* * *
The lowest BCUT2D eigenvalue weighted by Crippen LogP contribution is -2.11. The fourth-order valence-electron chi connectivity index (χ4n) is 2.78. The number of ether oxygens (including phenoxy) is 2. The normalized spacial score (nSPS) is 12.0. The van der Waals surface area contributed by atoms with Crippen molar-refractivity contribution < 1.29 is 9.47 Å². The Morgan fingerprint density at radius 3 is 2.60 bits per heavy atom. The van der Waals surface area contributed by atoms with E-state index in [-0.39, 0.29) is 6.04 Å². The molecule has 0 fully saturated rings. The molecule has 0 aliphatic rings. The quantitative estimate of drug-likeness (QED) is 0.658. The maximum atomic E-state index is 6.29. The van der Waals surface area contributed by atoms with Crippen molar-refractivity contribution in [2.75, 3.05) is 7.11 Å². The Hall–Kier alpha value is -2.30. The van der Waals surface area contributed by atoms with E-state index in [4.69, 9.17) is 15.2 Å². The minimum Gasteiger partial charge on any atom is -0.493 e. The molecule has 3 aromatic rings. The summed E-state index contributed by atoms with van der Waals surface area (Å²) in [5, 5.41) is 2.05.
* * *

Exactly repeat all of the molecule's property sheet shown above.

The lowest BCUT2D eigenvalue weighted by Crippen LogP contribution is -2.11. The fourth-order valence-electron chi connectivity index (χ4n) is 2.78. The number of ether oxygens (including phenoxy) is 2. The normalized spacial score (nSPS) is 12.0. The van der Waals surface area contributed by atoms with Crippen molar-refractivity contribution < 1.29 is 9.47 Å². The Morgan fingerprint density at radius 3 is 2.60 bits per heavy atom. The van der Waals surface area contributed by atoms with E-state index in [-0.39, 0.29) is 6.04 Å². The molecule has 0 fully saturated rings. The molecule has 0 aliphatic rings. The quantitative estimate of drug-likeness (QED) is 0.658. The maximum atomic E-state index is 6.29. The van der Waals surface area contributed by atoms with Crippen molar-refractivity contribution in [2.75, 3.05) is 7.11 Å². The Hall–Kier alpha value is -2.30. The van der Waals surface area contributed by atoms with E-state index in [4.69, 9.17) is 15.2 Å². The minimum Gasteiger partial charge on any atom is -0.493 e. The molecule has 3 aromatic rings. The summed E-state index contributed by atoms with van der Waals surface area (Å²) in [5, 5.41) is 2.05.